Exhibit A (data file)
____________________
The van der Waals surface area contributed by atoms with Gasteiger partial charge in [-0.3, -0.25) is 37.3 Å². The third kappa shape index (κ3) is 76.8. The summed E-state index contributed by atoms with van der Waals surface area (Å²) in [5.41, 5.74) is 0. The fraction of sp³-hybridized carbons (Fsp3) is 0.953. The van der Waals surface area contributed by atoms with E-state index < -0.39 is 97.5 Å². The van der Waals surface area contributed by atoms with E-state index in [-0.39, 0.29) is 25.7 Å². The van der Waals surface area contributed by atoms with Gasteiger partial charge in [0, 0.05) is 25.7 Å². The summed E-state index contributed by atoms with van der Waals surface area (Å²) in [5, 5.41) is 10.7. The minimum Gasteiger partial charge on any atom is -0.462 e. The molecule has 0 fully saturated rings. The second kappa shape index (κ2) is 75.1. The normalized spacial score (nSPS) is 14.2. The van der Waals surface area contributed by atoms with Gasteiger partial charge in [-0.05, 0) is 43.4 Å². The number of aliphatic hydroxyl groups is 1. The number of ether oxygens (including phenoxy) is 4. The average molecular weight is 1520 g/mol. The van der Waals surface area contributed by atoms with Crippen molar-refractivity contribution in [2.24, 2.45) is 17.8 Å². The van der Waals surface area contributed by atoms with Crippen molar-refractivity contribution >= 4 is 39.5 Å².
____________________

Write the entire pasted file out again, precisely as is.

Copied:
The van der Waals surface area contributed by atoms with Gasteiger partial charge in [-0.3, -0.25) is 37.3 Å². The third kappa shape index (κ3) is 76.8. The summed E-state index contributed by atoms with van der Waals surface area (Å²) in [5.41, 5.74) is 0. The fraction of sp³-hybridized carbons (Fsp3) is 0.953. The van der Waals surface area contributed by atoms with E-state index < -0.39 is 97.5 Å². The van der Waals surface area contributed by atoms with E-state index in [-0.39, 0.29) is 25.7 Å². The van der Waals surface area contributed by atoms with Gasteiger partial charge in [0, 0.05) is 25.7 Å². The summed E-state index contributed by atoms with van der Waals surface area (Å²) in [5, 5.41) is 10.7. The minimum Gasteiger partial charge on any atom is -0.462 e. The molecule has 0 fully saturated rings. The second kappa shape index (κ2) is 75.1. The normalized spacial score (nSPS) is 14.2. The van der Waals surface area contributed by atoms with Gasteiger partial charge in [-0.05, 0) is 43.4 Å². The number of aliphatic hydroxyl groups is 1. The number of ether oxygens (including phenoxy) is 4. The average molecular weight is 1520 g/mol. The van der Waals surface area contributed by atoms with Crippen molar-refractivity contribution in [2.24, 2.45) is 17.8 Å². The van der Waals surface area contributed by atoms with Crippen molar-refractivity contribution >= 4 is 39.5 Å².